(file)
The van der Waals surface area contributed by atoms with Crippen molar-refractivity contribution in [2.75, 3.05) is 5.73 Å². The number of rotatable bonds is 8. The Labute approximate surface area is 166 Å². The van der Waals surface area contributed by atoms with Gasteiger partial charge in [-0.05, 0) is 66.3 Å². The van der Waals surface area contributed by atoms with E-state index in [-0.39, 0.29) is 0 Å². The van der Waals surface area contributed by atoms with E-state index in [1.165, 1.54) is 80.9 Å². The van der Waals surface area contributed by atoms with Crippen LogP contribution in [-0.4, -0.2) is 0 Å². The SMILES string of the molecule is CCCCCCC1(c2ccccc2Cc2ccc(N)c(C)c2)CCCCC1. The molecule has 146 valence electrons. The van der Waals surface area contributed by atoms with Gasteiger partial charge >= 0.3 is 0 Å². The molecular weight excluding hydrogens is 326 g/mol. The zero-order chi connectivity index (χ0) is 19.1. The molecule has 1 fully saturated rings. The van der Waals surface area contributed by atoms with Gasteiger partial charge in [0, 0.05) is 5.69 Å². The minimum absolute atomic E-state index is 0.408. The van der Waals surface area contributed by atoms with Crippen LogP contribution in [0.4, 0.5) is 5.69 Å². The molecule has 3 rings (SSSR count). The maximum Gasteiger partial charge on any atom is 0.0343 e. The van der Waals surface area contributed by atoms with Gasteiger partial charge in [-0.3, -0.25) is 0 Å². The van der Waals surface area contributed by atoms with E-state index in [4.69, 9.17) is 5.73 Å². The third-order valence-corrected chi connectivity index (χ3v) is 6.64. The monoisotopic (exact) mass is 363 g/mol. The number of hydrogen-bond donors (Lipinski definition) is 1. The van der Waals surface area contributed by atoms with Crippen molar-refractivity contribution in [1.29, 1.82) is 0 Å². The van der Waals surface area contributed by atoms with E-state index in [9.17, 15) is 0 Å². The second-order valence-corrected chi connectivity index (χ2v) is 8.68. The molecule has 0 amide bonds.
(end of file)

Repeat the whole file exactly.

The van der Waals surface area contributed by atoms with Crippen molar-refractivity contribution in [2.75, 3.05) is 5.73 Å². The number of rotatable bonds is 8. The Labute approximate surface area is 166 Å². The van der Waals surface area contributed by atoms with Gasteiger partial charge in [-0.05, 0) is 66.3 Å². The van der Waals surface area contributed by atoms with E-state index in [-0.39, 0.29) is 0 Å². The van der Waals surface area contributed by atoms with E-state index in [1.165, 1.54) is 80.9 Å². The van der Waals surface area contributed by atoms with Crippen LogP contribution in [-0.4, -0.2) is 0 Å². The SMILES string of the molecule is CCCCCCC1(c2ccccc2Cc2ccc(N)c(C)c2)CCCCC1. The molecule has 146 valence electrons. The van der Waals surface area contributed by atoms with Gasteiger partial charge >= 0.3 is 0 Å². The molecular weight excluding hydrogens is 326 g/mol. The zero-order chi connectivity index (χ0) is 19.1. The molecule has 1 fully saturated rings. The van der Waals surface area contributed by atoms with Gasteiger partial charge in [0, 0.05) is 5.69 Å². The minimum absolute atomic E-state index is 0.408. The van der Waals surface area contributed by atoms with Crippen LogP contribution in [0.4, 0.5) is 5.69 Å². The molecule has 3 rings (SSSR count). The maximum Gasteiger partial charge on any atom is 0.0343 e. The van der Waals surface area contributed by atoms with Gasteiger partial charge in [-0.3, -0.25) is 0 Å². The van der Waals surface area contributed by atoms with E-state index in [4.69, 9.17) is 5.73 Å². The third-order valence-corrected chi connectivity index (χ3v) is 6.64. The monoisotopic (exact) mass is 363 g/mol. The number of hydrogen-bond donors (Lipinski definition) is 1. The van der Waals surface area contributed by atoms with Crippen molar-refractivity contribution in [1.29, 1.82) is 0 Å². The van der Waals surface area contributed by atoms with E-state index in [9.17, 15) is 0 Å². The second-order valence-corrected chi connectivity index (χ2v) is 8.68. The molecule has 0 amide bonds.